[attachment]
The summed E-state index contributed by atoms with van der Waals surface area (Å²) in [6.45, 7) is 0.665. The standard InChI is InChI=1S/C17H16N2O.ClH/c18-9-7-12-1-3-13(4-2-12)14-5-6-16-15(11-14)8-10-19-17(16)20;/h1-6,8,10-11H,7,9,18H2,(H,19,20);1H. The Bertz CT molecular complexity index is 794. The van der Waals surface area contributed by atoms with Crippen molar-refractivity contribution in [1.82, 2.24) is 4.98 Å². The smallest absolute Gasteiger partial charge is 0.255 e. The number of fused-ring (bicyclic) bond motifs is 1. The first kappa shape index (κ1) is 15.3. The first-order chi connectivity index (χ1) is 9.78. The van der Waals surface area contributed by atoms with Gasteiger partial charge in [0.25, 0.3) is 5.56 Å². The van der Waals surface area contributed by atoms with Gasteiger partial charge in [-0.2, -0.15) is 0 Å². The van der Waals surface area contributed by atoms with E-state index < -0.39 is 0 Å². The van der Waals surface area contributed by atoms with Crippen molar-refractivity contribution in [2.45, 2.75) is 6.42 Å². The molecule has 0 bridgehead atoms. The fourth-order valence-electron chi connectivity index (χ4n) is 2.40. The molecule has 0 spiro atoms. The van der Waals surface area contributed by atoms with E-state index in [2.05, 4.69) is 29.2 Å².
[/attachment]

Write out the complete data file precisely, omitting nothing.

The summed E-state index contributed by atoms with van der Waals surface area (Å²) in [6.45, 7) is 0.665. The standard InChI is InChI=1S/C17H16N2O.ClH/c18-9-7-12-1-3-13(4-2-12)14-5-6-16-15(11-14)8-10-19-17(16)20;/h1-6,8,10-11H,7,9,18H2,(H,19,20);1H. The Bertz CT molecular complexity index is 794. The van der Waals surface area contributed by atoms with Crippen molar-refractivity contribution in [1.82, 2.24) is 4.98 Å². The smallest absolute Gasteiger partial charge is 0.255 e. The number of fused-ring (bicyclic) bond motifs is 1. The first kappa shape index (κ1) is 15.3. The first-order chi connectivity index (χ1) is 9.78. The van der Waals surface area contributed by atoms with Gasteiger partial charge in [0.25, 0.3) is 5.56 Å². The van der Waals surface area contributed by atoms with Gasteiger partial charge in [-0.2, -0.15) is 0 Å². The van der Waals surface area contributed by atoms with E-state index < -0.39 is 0 Å². The van der Waals surface area contributed by atoms with Crippen molar-refractivity contribution in [2.45, 2.75) is 6.42 Å². The molecule has 0 bridgehead atoms. The fourth-order valence-electron chi connectivity index (χ4n) is 2.40. The molecule has 0 spiro atoms. The van der Waals surface area contributed by atoms with E-state index in [2.05, 4.69) is 29.2 Å².